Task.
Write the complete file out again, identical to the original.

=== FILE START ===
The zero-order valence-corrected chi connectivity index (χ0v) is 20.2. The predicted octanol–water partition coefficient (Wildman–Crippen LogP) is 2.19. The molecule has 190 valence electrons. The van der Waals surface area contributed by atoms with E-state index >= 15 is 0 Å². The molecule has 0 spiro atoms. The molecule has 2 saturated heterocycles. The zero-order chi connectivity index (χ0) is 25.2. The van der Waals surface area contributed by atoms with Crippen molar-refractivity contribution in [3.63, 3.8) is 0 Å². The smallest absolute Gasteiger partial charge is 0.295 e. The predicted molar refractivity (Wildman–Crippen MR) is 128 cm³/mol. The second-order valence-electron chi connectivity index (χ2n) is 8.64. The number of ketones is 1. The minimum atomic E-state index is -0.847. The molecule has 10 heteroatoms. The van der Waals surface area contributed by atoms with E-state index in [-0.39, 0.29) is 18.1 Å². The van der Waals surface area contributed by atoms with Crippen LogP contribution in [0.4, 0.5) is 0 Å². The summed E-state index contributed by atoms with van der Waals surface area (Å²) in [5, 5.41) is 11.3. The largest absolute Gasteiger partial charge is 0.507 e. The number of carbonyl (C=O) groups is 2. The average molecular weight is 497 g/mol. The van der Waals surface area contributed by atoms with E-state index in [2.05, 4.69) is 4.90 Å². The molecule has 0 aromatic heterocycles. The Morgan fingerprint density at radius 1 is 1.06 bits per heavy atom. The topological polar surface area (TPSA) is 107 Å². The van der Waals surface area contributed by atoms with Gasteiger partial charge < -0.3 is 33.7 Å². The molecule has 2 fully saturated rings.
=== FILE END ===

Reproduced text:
The zero-order valence-corrected chi connectivity index (χ0v) is 20.2. The predicted octanol–water partition coefficient (Wildman–Crippen LogP) is 2.19. The molecule has 190 valence electrons. The van der Waals surface area contributed by atoms with E-state index >= 15 is 0 Å². The molecule has 0 spiro atoms. The molecule has 2 saturated heterocycles. The zero-order chi connectivity index (χ0) is 25.2. The van der Waals surface area contributed by atoms with Crippen molar-refractivity contribution in [3.63, 3.8) is 0 Å². The smallest absolute Gasteiger partial charge is 0.295 e. The predicted molar refractivity (Wildman–Crippen MR) is 128 cm³/mol. The second-order valence-electron chi connectivity index (χ2n) is 8.64. The number of ketones is 1. The minimum atomic E-state index is -0.847. The molecule has 10 heteroatoms. The van der Waals surface area contributed by atoms with E-state index in [-0.39, 0.29) is 18.1 Å². The van der Waals surface area contributed by atoms with Crippen LogP contribution in [0.4, 0.5) is 0 Å². The summed E-state index contributed by atoms with van der Waals surface area (Å²) in [5, 5.41) is 11.3. The largest absolute Gasteiger partial charge is 0.507 e. The number of carbonyl (C=O) groups is 2. The average molecular weight is 497 g/mol. The van der Waals surface area contributed by atoms with E-state index in [2.05, 4.69) is 4.90 Å². The molecule has 0 aromatic heterocycles. The Morgan fingerprint density at radius 1 is 1.06 bits per heavy atom. The topological polar surface area (TPSA) is 107 Å². The van der Waals surface area contributed by atoms with Gasteiger partial charge < -0.3 is 33.7 Å². The molecule has 2 fully saturated rings.